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‘Doing something you love doesn’t feel like work’

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Beckie Callahan and professor Ulrike Schaede

How alumna Beckie Callahan transitioned from the tech sector to a nonprofit

In 2022, Beckie Callahan attended a program supported by the National Association of Japan-America Societies and Keizai Koho Center, where her former adviser, Professor Ulrike Schaede, was speaking.

This chance encounter would drastically change the trajectory of her career, leading her from the tech industry to a role as president of the Japan-America Society of Dallas/Fort Worth, a nonprofit organization that works to further mutual understanding and ongoing engagement between Japanese and Americans. 

Early interest in international relations

Callahan grew up in the Dallas/Fort Worth area and earned a B.A. in psychology and international studies with a concentration in Asia, from Northwestern University. 

“Because my mother is Japanese and I was born in Okinawa, Japan, I have always been engaged in cultural exchange,” she explained. “My interest in international relations influenced my early positions, such as an internship at the Japan External Trade Organization (JETRO) Chicago and teaching English in Yokohama, Japan, through the Japan Exchange Teaching (JET) Program.”

While at Northwestern, Callahan met a representative from the UC San Diego School of Global Policy and Strategy at a career fair.

“I was drawn to the program because it was so interdisciplinary and had a strong Asia focus, compared to other international relations programs, and the West Coast location was also appealing.”

While working at a middle-market investment banking firm in San Diego, she attended a  session where she was impressed by the GPS Career and Professional Development Center team, which solidified her decision to pursue a master’s degree.

“In my role, I noticed that many buyers were international, so a professional graduate degree offered networking opportunities across business, policy and environmental sectors,” Callahan explained. “Plus, after Chicago winters, San Diego’s weather was a bonus.”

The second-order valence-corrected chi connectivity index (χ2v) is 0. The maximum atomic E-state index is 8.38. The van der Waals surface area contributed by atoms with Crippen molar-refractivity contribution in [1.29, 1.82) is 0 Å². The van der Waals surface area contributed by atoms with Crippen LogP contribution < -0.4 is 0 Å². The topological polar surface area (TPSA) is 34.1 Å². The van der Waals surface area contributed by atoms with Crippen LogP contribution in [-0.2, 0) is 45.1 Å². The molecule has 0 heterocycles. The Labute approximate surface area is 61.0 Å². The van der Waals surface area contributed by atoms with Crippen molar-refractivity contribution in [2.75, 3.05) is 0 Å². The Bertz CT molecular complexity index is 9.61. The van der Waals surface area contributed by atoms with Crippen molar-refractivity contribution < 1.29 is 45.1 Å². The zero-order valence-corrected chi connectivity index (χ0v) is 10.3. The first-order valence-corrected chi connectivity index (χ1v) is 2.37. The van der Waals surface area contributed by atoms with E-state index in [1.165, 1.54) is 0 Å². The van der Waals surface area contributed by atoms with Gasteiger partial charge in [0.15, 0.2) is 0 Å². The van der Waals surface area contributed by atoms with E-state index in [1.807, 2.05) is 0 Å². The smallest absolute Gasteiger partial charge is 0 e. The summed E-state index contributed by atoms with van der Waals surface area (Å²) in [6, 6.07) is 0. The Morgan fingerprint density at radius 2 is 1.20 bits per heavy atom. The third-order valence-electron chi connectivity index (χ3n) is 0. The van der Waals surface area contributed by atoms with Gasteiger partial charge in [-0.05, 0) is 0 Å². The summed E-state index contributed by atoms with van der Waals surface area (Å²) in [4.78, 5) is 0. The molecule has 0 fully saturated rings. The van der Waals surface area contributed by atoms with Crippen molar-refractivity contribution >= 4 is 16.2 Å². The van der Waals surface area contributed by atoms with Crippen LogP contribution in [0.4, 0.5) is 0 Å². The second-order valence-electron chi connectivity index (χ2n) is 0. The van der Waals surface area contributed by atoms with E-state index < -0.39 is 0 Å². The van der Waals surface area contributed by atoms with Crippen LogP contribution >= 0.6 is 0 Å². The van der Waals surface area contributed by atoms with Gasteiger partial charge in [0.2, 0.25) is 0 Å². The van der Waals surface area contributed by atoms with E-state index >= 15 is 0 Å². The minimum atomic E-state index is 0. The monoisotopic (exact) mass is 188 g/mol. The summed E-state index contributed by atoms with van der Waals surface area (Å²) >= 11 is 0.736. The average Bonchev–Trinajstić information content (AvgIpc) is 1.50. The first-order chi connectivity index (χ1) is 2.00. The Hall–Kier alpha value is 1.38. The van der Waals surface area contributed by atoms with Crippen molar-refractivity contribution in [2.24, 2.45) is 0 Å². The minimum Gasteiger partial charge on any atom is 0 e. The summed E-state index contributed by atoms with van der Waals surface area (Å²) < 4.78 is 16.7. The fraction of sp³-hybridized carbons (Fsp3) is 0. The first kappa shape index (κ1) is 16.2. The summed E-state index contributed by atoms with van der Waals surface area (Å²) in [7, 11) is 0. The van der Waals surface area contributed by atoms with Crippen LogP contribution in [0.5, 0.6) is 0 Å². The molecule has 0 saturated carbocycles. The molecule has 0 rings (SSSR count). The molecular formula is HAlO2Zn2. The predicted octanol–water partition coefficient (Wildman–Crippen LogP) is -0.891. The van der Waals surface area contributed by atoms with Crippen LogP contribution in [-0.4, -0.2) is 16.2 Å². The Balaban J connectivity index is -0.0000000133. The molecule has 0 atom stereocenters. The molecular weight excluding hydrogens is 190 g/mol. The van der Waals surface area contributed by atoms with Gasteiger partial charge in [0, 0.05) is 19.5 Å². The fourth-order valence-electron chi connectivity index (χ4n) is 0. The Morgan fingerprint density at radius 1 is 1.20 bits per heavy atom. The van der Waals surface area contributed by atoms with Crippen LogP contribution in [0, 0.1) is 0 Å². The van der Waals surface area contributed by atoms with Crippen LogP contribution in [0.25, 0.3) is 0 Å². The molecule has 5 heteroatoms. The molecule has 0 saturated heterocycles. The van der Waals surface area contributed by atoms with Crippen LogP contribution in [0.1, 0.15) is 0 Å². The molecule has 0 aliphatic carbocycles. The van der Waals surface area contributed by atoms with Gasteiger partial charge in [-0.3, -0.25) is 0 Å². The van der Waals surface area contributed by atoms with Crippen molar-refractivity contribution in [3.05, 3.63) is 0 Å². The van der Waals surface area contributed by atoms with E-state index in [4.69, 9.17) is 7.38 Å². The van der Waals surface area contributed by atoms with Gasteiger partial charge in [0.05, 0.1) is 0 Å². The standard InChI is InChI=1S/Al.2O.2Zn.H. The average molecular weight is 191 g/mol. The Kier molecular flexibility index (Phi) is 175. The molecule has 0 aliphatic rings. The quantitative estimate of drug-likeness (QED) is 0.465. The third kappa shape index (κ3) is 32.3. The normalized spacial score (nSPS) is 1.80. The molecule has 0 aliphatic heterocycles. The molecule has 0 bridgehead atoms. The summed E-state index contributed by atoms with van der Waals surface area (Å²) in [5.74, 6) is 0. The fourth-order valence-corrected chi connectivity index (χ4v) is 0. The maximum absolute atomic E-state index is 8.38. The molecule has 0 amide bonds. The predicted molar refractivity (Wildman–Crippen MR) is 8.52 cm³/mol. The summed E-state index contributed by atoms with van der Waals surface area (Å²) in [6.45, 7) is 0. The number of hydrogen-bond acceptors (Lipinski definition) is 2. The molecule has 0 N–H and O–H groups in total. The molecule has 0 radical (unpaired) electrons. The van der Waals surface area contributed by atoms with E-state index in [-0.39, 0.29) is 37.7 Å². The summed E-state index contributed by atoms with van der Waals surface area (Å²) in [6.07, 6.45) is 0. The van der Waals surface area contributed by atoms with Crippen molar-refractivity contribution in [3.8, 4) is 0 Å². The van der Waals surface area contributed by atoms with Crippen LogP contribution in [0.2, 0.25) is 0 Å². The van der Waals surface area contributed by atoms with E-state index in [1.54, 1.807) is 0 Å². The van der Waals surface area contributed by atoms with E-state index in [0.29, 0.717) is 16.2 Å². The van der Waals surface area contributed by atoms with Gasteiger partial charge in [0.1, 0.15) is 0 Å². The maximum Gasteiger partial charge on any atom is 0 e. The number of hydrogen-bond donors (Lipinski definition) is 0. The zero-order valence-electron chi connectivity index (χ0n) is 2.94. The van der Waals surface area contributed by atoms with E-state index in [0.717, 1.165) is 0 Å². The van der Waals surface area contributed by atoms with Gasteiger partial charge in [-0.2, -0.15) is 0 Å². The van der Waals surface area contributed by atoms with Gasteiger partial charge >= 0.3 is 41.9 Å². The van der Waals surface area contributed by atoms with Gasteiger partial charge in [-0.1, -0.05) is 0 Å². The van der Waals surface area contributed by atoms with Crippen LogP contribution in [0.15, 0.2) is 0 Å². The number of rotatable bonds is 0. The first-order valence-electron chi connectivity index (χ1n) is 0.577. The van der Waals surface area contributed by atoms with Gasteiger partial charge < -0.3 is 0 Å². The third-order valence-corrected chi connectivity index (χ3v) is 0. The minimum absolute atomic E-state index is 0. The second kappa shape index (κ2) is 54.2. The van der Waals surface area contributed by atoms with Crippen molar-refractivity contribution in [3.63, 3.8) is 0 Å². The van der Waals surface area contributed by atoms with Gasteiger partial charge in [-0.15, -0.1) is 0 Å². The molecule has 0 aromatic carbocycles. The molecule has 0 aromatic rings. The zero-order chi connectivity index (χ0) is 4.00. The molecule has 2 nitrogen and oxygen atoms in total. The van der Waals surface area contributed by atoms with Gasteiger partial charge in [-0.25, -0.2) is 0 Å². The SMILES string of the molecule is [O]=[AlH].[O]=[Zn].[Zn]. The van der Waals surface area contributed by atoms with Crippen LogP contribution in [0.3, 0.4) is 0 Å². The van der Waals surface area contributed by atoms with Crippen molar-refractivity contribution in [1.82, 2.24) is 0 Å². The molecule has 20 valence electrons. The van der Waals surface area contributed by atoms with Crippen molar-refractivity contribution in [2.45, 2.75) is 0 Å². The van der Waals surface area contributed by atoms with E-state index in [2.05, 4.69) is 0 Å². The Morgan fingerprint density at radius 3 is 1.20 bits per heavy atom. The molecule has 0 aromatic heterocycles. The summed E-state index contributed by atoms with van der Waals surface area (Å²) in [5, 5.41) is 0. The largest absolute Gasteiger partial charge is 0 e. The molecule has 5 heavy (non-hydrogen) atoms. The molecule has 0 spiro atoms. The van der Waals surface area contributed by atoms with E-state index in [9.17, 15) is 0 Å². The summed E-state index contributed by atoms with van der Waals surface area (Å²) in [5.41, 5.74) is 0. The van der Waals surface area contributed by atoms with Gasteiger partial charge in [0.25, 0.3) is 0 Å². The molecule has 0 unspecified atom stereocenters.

At GPS, Callahan focused her coursework on international management and Japan, graduating in 2008. The job market led her to Silicon Valley, where she landed a contract role at Cisco.

“The three-month summer gig evolved into nearly 15 years,” Callahan said. 

During her time at Cisco, Callahan embraced the company’s global remote-working environment, spending time in Croatia, Hungary, Portugal, Vietnam, Thailand, Malaysia, Argentine, Peru, Colombia and Mexico through a program called Remote Year.

“I lived in 12 international cities in 10 countries within 12 months because I wanted real experience working in many countries,” Callahan said. 

Transition out of tech

In February 2022, Callahan attended her very first Japan-America Society event in Dallas. 

Afterward, she began to attend Japan-America Society events, such as Otsukimi, the fall moon viewing festival, and Bonnenkai, the end-of-the-year party. Callahan decided to make the leap from the tech sector to the nonprofit sector when the top job opened at the Japan-America Society. 

Callahan said she loves being a part of building the international community in the Dallas/Fort Worth area. 

“I am so happy to pivot my career back to international relations. This opportunity allows me to give back to my Japanese heritage and contribute to my hometown’s development into a global city,” Callahan continued. “I have never been so proud to accept a new role — doing something you love doesn’t feel like work.” 

Callahan said the most rewarding part of her new job is connecting with people in the local community, from business and government leaders to Dallas Japanese School students. 

“The range of stakeholders in this Japanese-American community is vast,” she explained. “I love meeting new people and finding ways to improve relations to work together in the community.”

In March, Callahan attended the Sun and Star Symposium at Southern Methodist University, where Schaede returned to speak on a panel. 

“Sharing my new role with her felt like coming full circle,” Callahan said. “I aspire to bring my technology industry expertise to digitally transform our nonprofit organization by optimizing processes, building a new generation of volunteers and increasing community engagement.”

Regardless of the industry, Callahan credits GPS for fully preparing her for any challenges. 

“GPS taught me to be open-minded, collaborative and aware of stakeholders’ motivations,” Callahan said. “I am convinced that this is the perfect role for me — I hope everyone at GPS can connect to a mission and improve the lives of those around them.”

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About author
Virginia S. Watson is the Assistant Director of Communications for the School of Global Policy and Strategy. She has spent her entire career in editing, writing and design, both in industry and higher education. She holds a master's in technical and professional communication from Auburn University and a B.S. in journalism from Troy University.
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